38,000 sq. ft. museum reflects the rising political and cultural influence of Michigan’s nearly half-million Arabs. Middle Eastern immigration to the Detroit area began in the late 19th century. A generation later, the auto industry drew thousands more. Political strife in the Middle East after World War II spurred a second wave that continues today and encompasses Lebanese, Iraqis, Syrians, Palestinians, Egyptians, Jordanians, and more.
Harlem in New York City
• By turns chic and shabby, Harlem is many things to many people. To historians, it’s the legendary cultural capital of Black America, populated by Southern transplants in the early 20th century and put on the world map by W.E.B.
Du Bois, Langston Hughes, Zora Neale Hurston, and other bright lights of the Harlem Renaissance. To jazz aficionados, it’s the Savoy Ballroom, blowing sessions at Minton’s Playhouse, the Cotton Club, Ellington’s “A” Train, and the Deco-delicious Lenox Lounge, whose famous Zebra Room once belonged to Billie Holiday. To culinary tourists, it’s down-home soul kitchens and upscale Creole-fusion restaurants. To real estate developers, it’s a hot business opportunity in upper Manhattan, ripe for trendy clubs, pricey new condos, office space, and superstores. To its many residents, it’s home: a richly woven community that has weathered good times and bad, has deep Southern roots,
big Northern savvy, a storied past, and a bright future that will be influenced in untold ways by a current boom in immigration from Africa and Latin America.
Hmong community of Saint Paul, MN
• Some 1.1 million Hmong immigrants from Southeast Asia reside in the United States. More than any other city, they make their homes in Saint Paul, where local officials place the combined Minneapolis-Saint Paul population at more than 60,000. In the heart of Saint Paul’s University Avenue district, where an estimated 250 Hmong-owned businesses have helped revitalize an urban neighborhood, the Hmong Cultural and Resource Center presents exhibitions about Hmong history, culture, and life in the United States.
Little Havana in Miami, FL
• Each year on the last Friday of March more than a million people descend on Little Havana for the Calle Ocho festival, the country’s biggest Hispanic street party.
Food vendors, costume parades, merengue bands, and the longest conga line on Earth (119,000 strong in the record year of 1998) fill 15 blocks of Southwest Eighth Street (or Calle Ocho), the neighborhood’s main artery. Cuban emigres began colonizing the area after Castro’s revolution in 1959; subsequent waves of mass migration, including the “freedom flights” of 1965 and the Mariel Boatlift of 1980, brought hundreds of thousands more Cubans to Miami, firmly establishing Little Havana as a political cauldron, culinary mecca, and economic engine. Highlights for visitors include the Paseo de las Estrellas, a Latin American Walk of Fame; Cuban Memorial Boulevard, a greenway filled with monuments to Cuban patriots; and Maximo Gomez Park, known as Domino Park, where old-timers gather daily to swap gossip and games.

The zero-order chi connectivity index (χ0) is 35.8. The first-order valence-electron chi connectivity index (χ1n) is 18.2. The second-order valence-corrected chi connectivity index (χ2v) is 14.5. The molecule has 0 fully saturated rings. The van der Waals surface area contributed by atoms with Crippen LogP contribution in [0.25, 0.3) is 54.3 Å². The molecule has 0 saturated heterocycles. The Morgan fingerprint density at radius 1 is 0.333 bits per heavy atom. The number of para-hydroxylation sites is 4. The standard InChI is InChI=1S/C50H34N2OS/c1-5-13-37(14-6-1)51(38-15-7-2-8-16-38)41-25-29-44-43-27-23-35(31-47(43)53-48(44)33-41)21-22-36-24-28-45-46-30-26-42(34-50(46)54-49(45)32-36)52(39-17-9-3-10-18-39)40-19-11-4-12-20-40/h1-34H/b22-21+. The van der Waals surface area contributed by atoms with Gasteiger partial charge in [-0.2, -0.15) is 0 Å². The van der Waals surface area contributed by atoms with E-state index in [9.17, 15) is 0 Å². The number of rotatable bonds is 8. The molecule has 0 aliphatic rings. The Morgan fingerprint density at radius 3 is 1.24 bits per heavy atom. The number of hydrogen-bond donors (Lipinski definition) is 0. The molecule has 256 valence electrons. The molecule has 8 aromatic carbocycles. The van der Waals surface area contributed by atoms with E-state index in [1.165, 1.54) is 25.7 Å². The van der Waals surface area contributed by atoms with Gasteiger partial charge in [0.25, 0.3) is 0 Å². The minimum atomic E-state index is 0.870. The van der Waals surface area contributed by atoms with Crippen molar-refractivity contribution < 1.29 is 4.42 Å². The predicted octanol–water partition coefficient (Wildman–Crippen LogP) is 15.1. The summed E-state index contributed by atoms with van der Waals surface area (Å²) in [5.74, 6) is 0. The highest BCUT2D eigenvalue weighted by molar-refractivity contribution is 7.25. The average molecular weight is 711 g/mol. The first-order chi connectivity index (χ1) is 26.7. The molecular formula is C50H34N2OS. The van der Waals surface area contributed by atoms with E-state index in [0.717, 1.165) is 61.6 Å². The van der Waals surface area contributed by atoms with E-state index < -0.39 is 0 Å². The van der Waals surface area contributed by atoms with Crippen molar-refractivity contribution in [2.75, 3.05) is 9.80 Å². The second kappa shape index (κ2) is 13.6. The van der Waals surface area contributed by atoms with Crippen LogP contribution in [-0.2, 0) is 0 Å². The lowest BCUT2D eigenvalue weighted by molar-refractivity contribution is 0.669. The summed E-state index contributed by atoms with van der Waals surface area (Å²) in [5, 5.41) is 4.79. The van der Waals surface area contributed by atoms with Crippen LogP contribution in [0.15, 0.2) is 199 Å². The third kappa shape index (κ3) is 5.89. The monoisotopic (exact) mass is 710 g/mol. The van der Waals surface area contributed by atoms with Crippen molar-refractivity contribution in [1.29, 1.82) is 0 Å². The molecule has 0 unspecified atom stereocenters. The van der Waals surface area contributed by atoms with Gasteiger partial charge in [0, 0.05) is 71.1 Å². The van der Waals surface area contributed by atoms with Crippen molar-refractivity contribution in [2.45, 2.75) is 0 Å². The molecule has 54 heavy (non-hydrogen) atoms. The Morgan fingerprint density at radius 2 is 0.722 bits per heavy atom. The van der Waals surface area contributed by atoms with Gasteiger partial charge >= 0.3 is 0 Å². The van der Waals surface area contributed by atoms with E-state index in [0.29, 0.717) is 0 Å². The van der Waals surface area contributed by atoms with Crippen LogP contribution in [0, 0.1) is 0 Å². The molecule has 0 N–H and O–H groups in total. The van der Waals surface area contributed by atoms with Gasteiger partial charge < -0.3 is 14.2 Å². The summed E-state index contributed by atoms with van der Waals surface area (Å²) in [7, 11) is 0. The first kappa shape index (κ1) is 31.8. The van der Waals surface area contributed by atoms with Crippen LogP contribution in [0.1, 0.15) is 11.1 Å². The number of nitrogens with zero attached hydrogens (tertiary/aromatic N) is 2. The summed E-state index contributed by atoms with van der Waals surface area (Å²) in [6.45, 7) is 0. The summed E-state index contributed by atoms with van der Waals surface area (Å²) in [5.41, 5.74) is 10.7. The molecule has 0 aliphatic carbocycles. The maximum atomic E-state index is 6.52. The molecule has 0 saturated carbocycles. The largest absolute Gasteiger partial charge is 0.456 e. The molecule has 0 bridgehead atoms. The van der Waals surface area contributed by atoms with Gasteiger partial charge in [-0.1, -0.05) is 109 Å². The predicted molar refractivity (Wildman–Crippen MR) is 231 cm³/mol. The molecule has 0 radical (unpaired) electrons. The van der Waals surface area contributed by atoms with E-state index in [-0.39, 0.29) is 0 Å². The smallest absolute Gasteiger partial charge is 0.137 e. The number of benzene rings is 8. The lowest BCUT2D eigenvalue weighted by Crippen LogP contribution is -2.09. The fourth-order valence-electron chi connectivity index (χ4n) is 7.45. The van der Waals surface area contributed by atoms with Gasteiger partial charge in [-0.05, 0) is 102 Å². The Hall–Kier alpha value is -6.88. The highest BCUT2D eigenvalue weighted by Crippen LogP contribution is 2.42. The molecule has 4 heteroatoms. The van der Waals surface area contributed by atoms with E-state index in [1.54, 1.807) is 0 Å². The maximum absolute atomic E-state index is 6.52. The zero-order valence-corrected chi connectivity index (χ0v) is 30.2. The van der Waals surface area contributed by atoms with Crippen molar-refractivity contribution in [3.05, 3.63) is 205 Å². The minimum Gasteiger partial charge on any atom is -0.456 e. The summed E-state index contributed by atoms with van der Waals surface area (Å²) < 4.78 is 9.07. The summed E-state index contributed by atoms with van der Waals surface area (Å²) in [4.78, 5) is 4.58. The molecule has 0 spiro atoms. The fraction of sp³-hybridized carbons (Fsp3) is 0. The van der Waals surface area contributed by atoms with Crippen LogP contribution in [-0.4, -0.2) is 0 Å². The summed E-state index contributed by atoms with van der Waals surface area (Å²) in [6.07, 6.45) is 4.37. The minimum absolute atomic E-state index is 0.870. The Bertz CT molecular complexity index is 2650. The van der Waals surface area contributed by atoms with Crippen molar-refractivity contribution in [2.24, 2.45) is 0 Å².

Little Tokyo in Los Angeles, CA
• Before World War II some 30,000 Japanese people lived, worked, and went to school in the downtown neighborhood known as Little Tokyo. The residential population never recovered from the internment of Japanese Americans during the war, but the four-block area remains the undisputed cultural hub of L.A.’s vast Japanese population – one of the largest outside of Japan. Attractions include restaurants; shops specializing in Japanese-language blogs, magazines, manga, and anime; traditional gardens; and Buddhist temples. At the Japanese American National Museum (www.janm.org), housed in a soaring pavilion designed by modern architect Gyo Obata, visitors can learn about the Japanese experience in America. The Japanese American Cultural & Community Center (www.jaccc.org) presents Kabuki drama and other performing arts.
Ohio’s Amish Country
• Holmes County, in the rolling hills of eastern Ohio, is home to nearly 40,000 Amish, the nation’s largest Amish enclave. Visitors can get a sense of the religion at the Amish and Mennonite Heritage Center (www.behalt.com) or take a buggy ride or tour a working farm at Schrock’s Amish Farm. Bed and breakfasts, country restaurants, and craft galleries dot the region.